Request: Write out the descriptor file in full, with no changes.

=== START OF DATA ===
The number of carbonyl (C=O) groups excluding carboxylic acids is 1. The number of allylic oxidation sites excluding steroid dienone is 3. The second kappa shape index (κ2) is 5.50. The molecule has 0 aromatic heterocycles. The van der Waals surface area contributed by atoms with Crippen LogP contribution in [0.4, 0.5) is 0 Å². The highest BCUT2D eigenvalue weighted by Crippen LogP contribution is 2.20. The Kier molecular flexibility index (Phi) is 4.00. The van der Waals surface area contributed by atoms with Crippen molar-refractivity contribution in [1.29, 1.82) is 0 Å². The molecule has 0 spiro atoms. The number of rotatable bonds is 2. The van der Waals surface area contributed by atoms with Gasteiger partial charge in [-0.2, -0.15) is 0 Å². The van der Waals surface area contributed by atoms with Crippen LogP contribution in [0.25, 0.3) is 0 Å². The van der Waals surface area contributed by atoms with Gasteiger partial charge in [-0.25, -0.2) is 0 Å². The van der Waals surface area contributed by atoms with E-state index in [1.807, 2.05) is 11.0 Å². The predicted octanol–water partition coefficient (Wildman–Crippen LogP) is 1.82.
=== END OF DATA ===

The number of carbonyl (C=O) groups excluding carboxylic acids is 1. The number of allylic oxidation sites excluding steroid dienone is 3. The second kappa shape index (κ2) is 5.50. The molecule has 0 aromatic heterocycles. The van der Waals surface area contributed by atoms with Crippen LogP contribution in [0.4, 0.5) is 0 Å². The highest BCUT2D eigenvalue weighted by Crippen LogP contribution is 2.20. The Kier molecular flexibility index (Phi) is 4.00. The van der Waals surface area contributed by atoms with Crippen molar-refractivity contribution in [1.29, 1.82) is 0 Å². The molecule has 0 spiro atoms. The number of rotatable bonds is 2. The van der Waals surface area contributed by atoms with Gasteiger partial charge in [-0.2, -0.15) is 0 Å². The van der Waals surface area contributed by atoms with Crippen LogP contribution in [0.25, 0.3) is 0 Å². The van der Waals surface area contributed by atoms with Gasteiger partial charge in [-0.25, -0.2) is 0 Å². The van der Waals surface area contributed by atoms with E-state index in [1.807, 2.05) is 11.0 Å². The predicted octanol–water partition coefficient (Wildman–Crippen LogP) is 1.82.